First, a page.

top of page

The Truth Behind Recycling... Part 1

The theory behind recycling is so simple. You notice a plastic/cardboard/glass/aluminum container is empty, you see the recycle symbol on the bottom (with a number inside the symbol that you don’t know what it means), and you place the item in your recycle bin feeling like a recycling king!

Yay!!! The world is a better place because this item is being recycled! We are doing our part!

Well, I have some news to share. Unfortunately, it’s not that easy.

Did you know that only 9% of items sent to a recycling facility actually gets recycled? I was shocked when I read this from the National Geographic based on their 2018 research. How could items with the recycle symbol on them end up not being recyclable? After much research, I concluded to these 4 questions:

Does every city have their own recycling rules based on what they can and cannot accept? Yes. Should recyclable items only be recycled when they’re properly cleaned and dried? Yes.

Does the size of the recycle item matter? Yes.

Have companies been putting a recycle symbol on their products for decades giving the impression the item is recyclable when they knew from the beginning the money and resources needed to actually recycle the item into something new would be more expensive then using non-recycled materials? Yes!!!

To provide some brief history, the concept of recycling has been around for centuries, but the curbside pickup service that we are familiar with in the US today has been around since the 1970’s. So I wonder… if recycling has been around for so long, why are we not seeing stronger results? What are the challenges that make the recycle success rate so low? Researching for this answer was not as easy as I expected. However, the facts are simple:

· Not everyone recycles (whether recycling is an option in their city, or whether they simply choose not to)

· If an item is not cleaned out properly it can contaminate other recyclable items

· The process of recycling plastic into something new can be 3x the price of brand new plastic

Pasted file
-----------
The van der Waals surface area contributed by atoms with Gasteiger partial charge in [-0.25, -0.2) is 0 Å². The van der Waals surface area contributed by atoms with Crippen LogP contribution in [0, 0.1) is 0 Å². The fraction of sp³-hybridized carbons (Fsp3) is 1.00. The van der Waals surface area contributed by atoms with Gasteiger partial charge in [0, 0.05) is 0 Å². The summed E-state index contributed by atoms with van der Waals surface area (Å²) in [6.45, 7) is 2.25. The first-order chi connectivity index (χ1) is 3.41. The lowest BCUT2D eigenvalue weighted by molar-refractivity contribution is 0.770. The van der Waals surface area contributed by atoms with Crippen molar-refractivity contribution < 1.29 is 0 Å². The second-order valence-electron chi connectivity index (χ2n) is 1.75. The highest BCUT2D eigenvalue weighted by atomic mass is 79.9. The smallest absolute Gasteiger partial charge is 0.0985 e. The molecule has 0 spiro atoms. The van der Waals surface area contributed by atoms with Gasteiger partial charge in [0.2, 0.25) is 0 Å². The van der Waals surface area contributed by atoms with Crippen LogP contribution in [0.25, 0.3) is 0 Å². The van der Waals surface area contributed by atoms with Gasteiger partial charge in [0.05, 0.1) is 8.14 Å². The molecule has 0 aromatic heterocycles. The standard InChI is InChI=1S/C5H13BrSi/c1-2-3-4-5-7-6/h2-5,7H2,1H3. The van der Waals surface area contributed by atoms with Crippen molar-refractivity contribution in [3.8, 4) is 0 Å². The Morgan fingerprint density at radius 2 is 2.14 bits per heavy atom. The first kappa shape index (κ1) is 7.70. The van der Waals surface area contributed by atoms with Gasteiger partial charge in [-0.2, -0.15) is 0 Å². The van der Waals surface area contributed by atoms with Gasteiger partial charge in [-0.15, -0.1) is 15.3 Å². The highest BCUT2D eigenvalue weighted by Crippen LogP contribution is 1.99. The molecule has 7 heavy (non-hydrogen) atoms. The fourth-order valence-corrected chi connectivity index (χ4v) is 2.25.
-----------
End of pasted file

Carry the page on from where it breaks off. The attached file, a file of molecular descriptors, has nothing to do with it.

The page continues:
· After decades of taking our recyclables China is no longer accepting America’s recyclables because of the high contamination rate and low accuracy rate

Wow. As a society we counted on recycling as being a great option this entire time, when in reality it's not making that big of an environmental impact as we were all hoping for. However! I am not giving up and I hope you don’t either!

I took a tour of our local recycle facility to find out some answers, tips and tricks to live by when recycling. Please note, since recycling rules vary by city, I encourage you to check out your local recycling facilities website to see what information they have on how to recycle. Just because it has the recycle symbol, does not mean it is recyclable where you live!

Tips for recycling in Las Vegas: 1. Do not bag your recyclables, just simply add the items straight into the recycle bin 2. Make sure to clean and dry all items before placing in the recycle bin 3. Any item smaller than a credit card will not be picked up by the machine - but, if there’s a larger item of that same recyclable material, see if the smaller item can fit inside the larger item. 4. Plastic bags from the grocery store are not recyclable and often get stuck in the recycling sorting machine. (But these bags can be dropped off at the grocery store bag drop-off bin, or just use your own bags when shopping for groceries!) 5. Since it is so costly to recycle, keep in mind other ways to practice sustainability that have a greater impact. These include refuse, reuse and reduce. Here are some examples: Refuse: Kindly decline items you simply don’t need in your home. The next time you call a restaurant for takeout, ask them to not include the plastic utensils, no need for them if you’re eating at home! Reduce: Can you reduce the amount of plastic bags by keeping reusable grocery bags in your car?

Reuse: If salsa comes in a glass jar or a plastic container, choose the glass jar that you can reuse after for a vase, overnight oats, or to store bulk-bin items.

I still plan on recycling when possible, however, I now realize there are other ways I can practice sustainability that will have a more positive impact to the environment.

From my recycling bin to yours, have a great, green day!

Helpful articles that were used for this blog:

National Geographic:

The History Channel


Republic Services:

bottom of page